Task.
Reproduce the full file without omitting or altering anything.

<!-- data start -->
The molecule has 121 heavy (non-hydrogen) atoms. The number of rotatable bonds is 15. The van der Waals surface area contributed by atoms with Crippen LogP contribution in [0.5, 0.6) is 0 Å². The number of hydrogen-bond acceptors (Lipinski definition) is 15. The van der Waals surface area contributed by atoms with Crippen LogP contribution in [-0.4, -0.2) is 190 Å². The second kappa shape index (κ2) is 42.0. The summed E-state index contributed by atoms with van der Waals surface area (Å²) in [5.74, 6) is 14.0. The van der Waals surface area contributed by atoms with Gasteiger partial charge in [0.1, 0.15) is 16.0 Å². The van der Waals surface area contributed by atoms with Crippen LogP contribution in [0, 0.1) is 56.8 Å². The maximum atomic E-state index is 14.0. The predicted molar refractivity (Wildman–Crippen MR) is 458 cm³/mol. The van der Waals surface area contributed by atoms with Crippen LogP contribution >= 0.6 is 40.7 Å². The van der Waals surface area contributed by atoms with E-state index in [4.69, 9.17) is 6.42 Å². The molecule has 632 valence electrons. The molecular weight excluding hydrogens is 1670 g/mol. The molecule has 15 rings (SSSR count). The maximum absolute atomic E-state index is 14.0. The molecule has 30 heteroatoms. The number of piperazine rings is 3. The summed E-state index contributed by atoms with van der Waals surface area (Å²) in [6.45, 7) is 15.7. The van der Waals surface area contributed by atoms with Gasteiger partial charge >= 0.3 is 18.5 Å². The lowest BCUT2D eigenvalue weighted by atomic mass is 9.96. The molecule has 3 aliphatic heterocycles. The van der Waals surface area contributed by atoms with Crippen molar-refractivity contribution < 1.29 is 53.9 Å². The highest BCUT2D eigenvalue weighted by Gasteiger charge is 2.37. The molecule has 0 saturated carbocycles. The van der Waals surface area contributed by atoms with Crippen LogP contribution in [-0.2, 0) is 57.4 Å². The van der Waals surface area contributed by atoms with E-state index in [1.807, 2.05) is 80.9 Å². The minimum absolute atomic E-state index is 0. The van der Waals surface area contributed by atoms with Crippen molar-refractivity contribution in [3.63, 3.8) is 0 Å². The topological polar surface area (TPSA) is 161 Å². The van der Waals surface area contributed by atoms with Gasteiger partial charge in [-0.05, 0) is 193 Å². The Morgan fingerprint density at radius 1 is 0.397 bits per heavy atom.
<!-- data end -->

The molecule has 121 heavy (non-hydrogen) atoms. The number of rotatable bonds is 15. The van der Waals surface area contributed by atoms with Crippen LogP contribution in [0.5, 0.6) is 0 Å². The number of hydrogen-bond acceptors (Lipinski definition) is 15. The van der Waals surface area contributed by atoms with Crippen LogP contribution in [-0.4, -0.2) is 190 Å². The second kappa shape index (κ2) is 42.0. The summed E-state index contributed by atoms with van der Waals surface area (Å²) in [5.74, 6) is 14.0. The van der Waals surface area contributed by atoms with Gasteiger partial charge in [0.1, 0.15) is 16.0 Å². The van der Waals surface area contributed by atoms with Crippen LogP contribution in [0, 0.1) is 56.8 Å². The maximum atomic E-state index is 14.0. The predicted molar refractivity (Wildman–Crippen MR) is 458 cm³/mol. The van der Waals surface area contributed by atoms with Crippen LogP contribution >= 0.6 is 40.7 Å². The van der Waals surface area contributed by atoms with E-state index in [4.69, 9.17) is 6.42 Å². The molecule has 632 valence electrons. The molecular weight excluding hydrogens is 1670 g/mol. The molecule has 15 rings (SSSR count). The maximum absolute atomic E-state index is 14.0. The molecule has 30 heteroatoms. The number of piperazine rings is 3. The summed E-state index contributed by atoms with van der Waals surface area (Å²) in [6.45, 7) is 15.7. The van der Waals surface area contributed by atoms with Gasteiger partial charge >= 0.3 is 18.5 Å². The lowest BCUT2D eigenvalue weighted by atomic mass is 9.96. The molecule has 3 aliphatic heterocycles. The van der Waals surface area contributed by atoms with Crippen molar-refractivity contribution < 1.29 is 53.9 Å². The highest BCUT2D eigenvalue weighted by Gasteiger charge is 2.37. The molecule has 0 saturated carbocycles. The van der Waals surface area contributed by atoms with Crippen LogP contribution in [-0.2, 0) is 57.4 Å². The van der Waals surface area contributed by atoms with E-state index in [1.807, 2.05) is 80.9 Å². The minimum absolute atomic E-state index is 0. The van der Waals surface area contributed by atoms with Crippen molar-refractivity contribution in [3.63, 3.8) is 0 Å². The topological polar surface area (TPSA) is 161 Å². The van der Waals surface area contributed by atoms with Gasteiger partial charge in [-0.05, 0) is 193 Å². The Morgan fingerprint density at radius 1 is 0.397 bits per heavy atom.